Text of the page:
Compressed air systems are rarely installed with instrumentation that can provide a baseline to monitor system energy performance and associated cost. Operators usually operate these systems blind to the real operating costs and perhaps unaware of the consequences of the problems plaguing their systems and associated compressed air powered machinery. Studies have show that a few hours of basic awareness training can go along way in increasing system efficiency. This 'efficiency' training often proves to have significant side benefits of more stable pressure, reduced compressed air system downtime and increased plant productivity.
Compressed air systems account for approximately 10% of all electrical consumption and roughly 16% of all motor system energy use in U.S. manufacturing industries per 'The Assessment of the Market for Compressed Air Efficiency Services', hereafter referred to as the Compressed Air Market Assessment, commissioned by the U.S. Department of Energy with technical support provided by the Compressed Air Challenge® (CAC). If you're a typical industrial facility this could represent the part of your electrical bill with the biggest potential for savings.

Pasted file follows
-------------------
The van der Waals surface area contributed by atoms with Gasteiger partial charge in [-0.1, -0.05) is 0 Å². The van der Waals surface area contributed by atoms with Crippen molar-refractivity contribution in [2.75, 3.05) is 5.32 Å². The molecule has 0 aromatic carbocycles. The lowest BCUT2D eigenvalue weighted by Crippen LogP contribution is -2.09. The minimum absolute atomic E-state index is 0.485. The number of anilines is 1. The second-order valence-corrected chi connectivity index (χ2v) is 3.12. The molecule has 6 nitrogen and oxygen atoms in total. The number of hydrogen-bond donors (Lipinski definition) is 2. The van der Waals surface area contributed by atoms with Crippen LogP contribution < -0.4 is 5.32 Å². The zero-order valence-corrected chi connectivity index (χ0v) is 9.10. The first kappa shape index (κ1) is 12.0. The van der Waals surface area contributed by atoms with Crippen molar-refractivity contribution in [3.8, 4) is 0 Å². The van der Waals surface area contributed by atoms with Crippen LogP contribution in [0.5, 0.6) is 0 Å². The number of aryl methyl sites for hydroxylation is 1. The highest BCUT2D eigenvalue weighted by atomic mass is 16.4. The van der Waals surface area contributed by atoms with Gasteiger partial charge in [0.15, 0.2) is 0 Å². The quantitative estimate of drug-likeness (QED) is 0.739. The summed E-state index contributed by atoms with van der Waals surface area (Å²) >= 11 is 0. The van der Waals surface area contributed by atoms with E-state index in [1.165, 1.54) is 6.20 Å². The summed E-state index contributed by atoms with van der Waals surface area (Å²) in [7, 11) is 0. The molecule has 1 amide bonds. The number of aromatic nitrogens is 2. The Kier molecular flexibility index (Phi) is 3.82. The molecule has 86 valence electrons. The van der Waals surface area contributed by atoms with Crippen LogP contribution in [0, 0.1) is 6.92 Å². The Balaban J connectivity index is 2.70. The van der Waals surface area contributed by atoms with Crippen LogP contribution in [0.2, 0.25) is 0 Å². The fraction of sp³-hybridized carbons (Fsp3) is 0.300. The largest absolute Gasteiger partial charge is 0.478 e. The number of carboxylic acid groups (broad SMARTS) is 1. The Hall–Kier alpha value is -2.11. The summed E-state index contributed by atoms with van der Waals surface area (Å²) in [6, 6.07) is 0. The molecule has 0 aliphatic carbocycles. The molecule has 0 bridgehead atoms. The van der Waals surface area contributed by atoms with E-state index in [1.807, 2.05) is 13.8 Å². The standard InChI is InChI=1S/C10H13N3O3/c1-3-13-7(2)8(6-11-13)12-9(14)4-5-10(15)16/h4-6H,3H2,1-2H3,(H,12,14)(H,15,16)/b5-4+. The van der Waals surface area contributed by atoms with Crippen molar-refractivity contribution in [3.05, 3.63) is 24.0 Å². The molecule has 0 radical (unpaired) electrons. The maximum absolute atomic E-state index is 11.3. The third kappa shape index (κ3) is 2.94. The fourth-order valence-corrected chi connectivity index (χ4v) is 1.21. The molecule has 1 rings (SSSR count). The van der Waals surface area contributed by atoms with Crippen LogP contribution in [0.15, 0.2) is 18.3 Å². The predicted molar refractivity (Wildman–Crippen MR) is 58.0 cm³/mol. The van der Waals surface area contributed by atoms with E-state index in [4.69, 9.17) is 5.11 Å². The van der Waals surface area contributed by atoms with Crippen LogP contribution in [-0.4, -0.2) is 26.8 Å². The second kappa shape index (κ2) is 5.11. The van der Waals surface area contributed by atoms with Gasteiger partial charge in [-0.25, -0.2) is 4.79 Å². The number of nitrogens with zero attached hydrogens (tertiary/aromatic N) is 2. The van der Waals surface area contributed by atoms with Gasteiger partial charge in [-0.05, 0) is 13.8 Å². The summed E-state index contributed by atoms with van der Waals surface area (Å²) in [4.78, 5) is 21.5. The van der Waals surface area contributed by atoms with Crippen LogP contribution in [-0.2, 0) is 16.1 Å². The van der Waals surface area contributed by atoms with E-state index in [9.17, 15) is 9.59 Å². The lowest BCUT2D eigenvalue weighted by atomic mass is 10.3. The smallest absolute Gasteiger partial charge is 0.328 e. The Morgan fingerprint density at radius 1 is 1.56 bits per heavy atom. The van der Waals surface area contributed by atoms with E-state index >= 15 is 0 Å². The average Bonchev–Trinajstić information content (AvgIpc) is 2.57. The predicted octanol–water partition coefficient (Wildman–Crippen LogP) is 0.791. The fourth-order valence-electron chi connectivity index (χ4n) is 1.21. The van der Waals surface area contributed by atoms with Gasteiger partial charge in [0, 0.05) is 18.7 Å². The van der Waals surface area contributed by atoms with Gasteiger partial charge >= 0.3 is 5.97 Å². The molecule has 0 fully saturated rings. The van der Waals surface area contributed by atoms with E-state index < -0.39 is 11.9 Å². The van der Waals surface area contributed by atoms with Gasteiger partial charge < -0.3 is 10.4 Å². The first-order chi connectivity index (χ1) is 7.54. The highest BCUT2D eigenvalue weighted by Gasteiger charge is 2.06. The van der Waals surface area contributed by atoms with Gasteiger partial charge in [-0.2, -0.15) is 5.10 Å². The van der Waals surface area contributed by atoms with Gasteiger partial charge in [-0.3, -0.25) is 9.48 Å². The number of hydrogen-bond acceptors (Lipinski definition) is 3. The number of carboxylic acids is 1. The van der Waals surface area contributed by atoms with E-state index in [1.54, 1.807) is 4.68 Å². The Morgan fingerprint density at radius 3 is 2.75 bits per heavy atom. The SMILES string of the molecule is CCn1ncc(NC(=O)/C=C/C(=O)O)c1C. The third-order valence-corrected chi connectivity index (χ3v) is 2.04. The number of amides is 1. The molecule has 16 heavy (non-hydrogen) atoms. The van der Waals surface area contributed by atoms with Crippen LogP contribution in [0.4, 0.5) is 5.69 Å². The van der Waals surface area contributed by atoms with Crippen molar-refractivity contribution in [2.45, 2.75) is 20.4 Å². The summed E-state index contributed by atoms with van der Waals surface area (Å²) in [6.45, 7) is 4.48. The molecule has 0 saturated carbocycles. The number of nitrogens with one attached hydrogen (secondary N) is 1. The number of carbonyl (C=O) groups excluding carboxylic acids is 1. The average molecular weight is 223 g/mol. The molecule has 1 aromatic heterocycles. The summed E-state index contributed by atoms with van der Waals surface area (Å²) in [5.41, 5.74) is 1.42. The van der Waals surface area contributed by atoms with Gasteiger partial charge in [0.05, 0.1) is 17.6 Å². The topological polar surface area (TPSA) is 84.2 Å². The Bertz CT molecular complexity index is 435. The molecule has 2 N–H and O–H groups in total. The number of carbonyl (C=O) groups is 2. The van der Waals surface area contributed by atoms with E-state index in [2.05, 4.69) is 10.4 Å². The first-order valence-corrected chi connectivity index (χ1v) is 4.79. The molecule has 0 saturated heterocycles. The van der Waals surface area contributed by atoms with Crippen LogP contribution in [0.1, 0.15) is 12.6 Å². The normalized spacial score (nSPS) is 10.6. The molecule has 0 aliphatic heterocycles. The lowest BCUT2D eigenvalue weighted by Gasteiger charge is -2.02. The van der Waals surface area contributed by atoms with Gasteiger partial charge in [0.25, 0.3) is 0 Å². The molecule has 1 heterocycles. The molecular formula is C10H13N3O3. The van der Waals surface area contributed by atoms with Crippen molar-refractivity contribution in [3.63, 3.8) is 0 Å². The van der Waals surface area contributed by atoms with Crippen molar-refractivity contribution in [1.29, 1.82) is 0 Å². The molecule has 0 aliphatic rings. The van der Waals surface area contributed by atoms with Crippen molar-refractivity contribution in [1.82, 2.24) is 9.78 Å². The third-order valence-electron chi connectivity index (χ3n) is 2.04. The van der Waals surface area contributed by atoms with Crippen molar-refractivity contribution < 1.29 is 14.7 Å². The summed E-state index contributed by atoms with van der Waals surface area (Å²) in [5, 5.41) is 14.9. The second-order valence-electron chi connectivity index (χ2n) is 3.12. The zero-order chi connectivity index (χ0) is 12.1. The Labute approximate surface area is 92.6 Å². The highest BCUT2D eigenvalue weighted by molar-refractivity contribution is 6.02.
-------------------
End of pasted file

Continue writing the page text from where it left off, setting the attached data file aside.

The Compressed Air Market Assessment indicated that recent experience in a variety of 'system optimization programs,' as well as the experience of consultants in the field, showed that over 50% of industrial plant air systems harboured opportunities for large energy savings with relatively low project costs.
Compressed air system measures identified in energy audits of small to medium-sized industrial facilities by the DOEs Industrial Assessment Centers had average projected savings of 15% of compressed air system usage, with simple paybacks in less than 2 years. And many case studies conducted for system optimization programs have identified savings in the range of 30 to 60% of initial system usage. In addition to energy benefits, optimization of compressed air systems frequently result in corresponding improvements in system reliability, product quality, and overall productivity.